Juanita RoxasJuanita Roxas

Professor of International Business & Marketing
College of Business Administration

What do you teach?

International business and different courses in marketing. I have taught the gamut of our marketing classes except for sales and promotion.

What motivates you to teach?

Watching them blossom from insecure first-time freshmen or transfer students to the confident seniors when they graduate. Some graduate with trepidation. But at times, they come back as professionals and surprise me even more. I barely recognize the quiet student in the corner when he/she comes back for alumni panels or alumni events.

What do you enjoy about working with students?

I have the opportunity to point out possibilities that students never considered or knew existed. I can almost see a lightbulb over their heads. As a student who was chronically academically in trouble and graduated with a decent GPA, it is gratifying to see that.

Any specific stories that come to mind?

After 27 years, there have been so many different instances that I don’t have exactly one that stands out. I have had close mentoring relationships with students early in my career. They have moved on to find employment and careers.


Iris Levine

Music Professor and Interim Associate Dean
College of Letters, Arts & Social Sciences

Iris LevineWhy do you donate to Cal Poly Pomona?

When I became department chair, Barbara Way was the dean and talked about the importance of giving back to the college. She said, “I don’t care what you decide to give, but give something.” Her words were very meaningful to me and I did what she suggested. I continue to donate directly to CLASS because of that.

When we were planning the Steinway Initiative in the music department, I knew that we needed donations from a variety of sources, big and small. I also knew that before I could walk up to a donor and comfortably ask him or her to give, I had to give at the highest level possible. So, I did. I also repeated Barbara Way’s words to my faculty: “I don’t care what you give, but I would like to see 100 percent participation from faculty and staff. It’s about you participating in this group initiative so that we can move things forward.” I’m proud to say that they responded.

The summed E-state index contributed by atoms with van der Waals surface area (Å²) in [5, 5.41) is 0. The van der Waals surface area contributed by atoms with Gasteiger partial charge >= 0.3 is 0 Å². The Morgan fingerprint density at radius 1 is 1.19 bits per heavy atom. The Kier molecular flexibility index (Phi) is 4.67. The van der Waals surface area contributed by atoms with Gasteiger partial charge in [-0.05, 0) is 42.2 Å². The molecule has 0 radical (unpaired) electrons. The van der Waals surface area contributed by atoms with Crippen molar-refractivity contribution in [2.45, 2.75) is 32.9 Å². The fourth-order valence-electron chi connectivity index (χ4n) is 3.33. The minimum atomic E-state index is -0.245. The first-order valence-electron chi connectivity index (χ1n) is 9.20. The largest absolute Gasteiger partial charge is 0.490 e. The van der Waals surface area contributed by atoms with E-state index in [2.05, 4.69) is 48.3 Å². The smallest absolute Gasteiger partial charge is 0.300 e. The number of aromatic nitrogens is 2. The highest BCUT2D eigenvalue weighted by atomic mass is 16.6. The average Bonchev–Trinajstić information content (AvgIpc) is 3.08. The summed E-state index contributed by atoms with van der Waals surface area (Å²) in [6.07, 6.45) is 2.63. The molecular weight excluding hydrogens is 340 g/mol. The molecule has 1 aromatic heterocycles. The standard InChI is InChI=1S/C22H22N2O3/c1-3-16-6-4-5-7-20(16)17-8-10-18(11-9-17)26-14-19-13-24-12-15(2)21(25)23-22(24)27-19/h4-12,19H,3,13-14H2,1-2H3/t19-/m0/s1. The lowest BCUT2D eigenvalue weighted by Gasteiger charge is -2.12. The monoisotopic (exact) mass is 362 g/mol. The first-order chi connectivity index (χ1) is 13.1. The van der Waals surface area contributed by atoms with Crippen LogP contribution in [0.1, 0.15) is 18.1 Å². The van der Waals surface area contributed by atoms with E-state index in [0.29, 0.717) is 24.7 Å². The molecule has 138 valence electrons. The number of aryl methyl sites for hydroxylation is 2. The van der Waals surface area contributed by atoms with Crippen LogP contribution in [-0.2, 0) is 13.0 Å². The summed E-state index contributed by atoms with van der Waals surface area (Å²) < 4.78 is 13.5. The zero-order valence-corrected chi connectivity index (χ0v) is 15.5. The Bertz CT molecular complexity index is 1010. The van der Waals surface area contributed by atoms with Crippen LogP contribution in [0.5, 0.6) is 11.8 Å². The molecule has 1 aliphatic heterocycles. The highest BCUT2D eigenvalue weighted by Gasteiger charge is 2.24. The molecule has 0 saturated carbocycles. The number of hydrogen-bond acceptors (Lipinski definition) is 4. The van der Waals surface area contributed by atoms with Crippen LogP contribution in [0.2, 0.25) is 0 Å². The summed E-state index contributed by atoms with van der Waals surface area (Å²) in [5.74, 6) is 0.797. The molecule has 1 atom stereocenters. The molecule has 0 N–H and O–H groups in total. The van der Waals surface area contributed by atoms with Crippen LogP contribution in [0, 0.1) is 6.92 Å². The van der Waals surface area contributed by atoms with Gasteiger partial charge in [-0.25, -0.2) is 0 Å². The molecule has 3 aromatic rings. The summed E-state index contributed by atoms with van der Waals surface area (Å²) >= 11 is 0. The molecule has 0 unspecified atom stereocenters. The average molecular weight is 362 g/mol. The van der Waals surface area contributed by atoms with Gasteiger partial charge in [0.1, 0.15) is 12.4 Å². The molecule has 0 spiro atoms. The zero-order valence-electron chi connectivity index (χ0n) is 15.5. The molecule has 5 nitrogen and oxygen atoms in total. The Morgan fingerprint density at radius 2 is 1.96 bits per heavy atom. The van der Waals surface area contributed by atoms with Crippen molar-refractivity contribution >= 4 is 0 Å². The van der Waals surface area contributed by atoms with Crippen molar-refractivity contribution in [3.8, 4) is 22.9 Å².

Tell me about a particular student who inspires you.

I had a student who came from a difficult home situation. She didn’t have family support, was living in her car and wasn’t emotionally prepared to start school. In the second week of her freshman year, her father died. We became her home, and every one of us held on to her to make sure she was going to be OK. We supported her with scholarship money, on-campus housing and in every possible manner. She became an extraordinary graduate. She taught in local schools, got her master’s degree and is now in a doctoral program at a prestigious school in the Midwest. We still communicate on a weekly basis. She talks about how her Cal Poly Pomona family saved her.

What is Cal Poly Pomona’s role in Southern California?

We need to produce the leaders of tomorrow: strong citizens, people who are able to do innovative work and to be big thinkers and big dreamers. We have a responsibility to develop good citizens who care about making the world a better place.

Dorothy MacNevin

Education Professor and Coordinator of Graduate Studies
College of Education & Integrative Studies

Dorothy MacNevinTell me about a student who inspires you.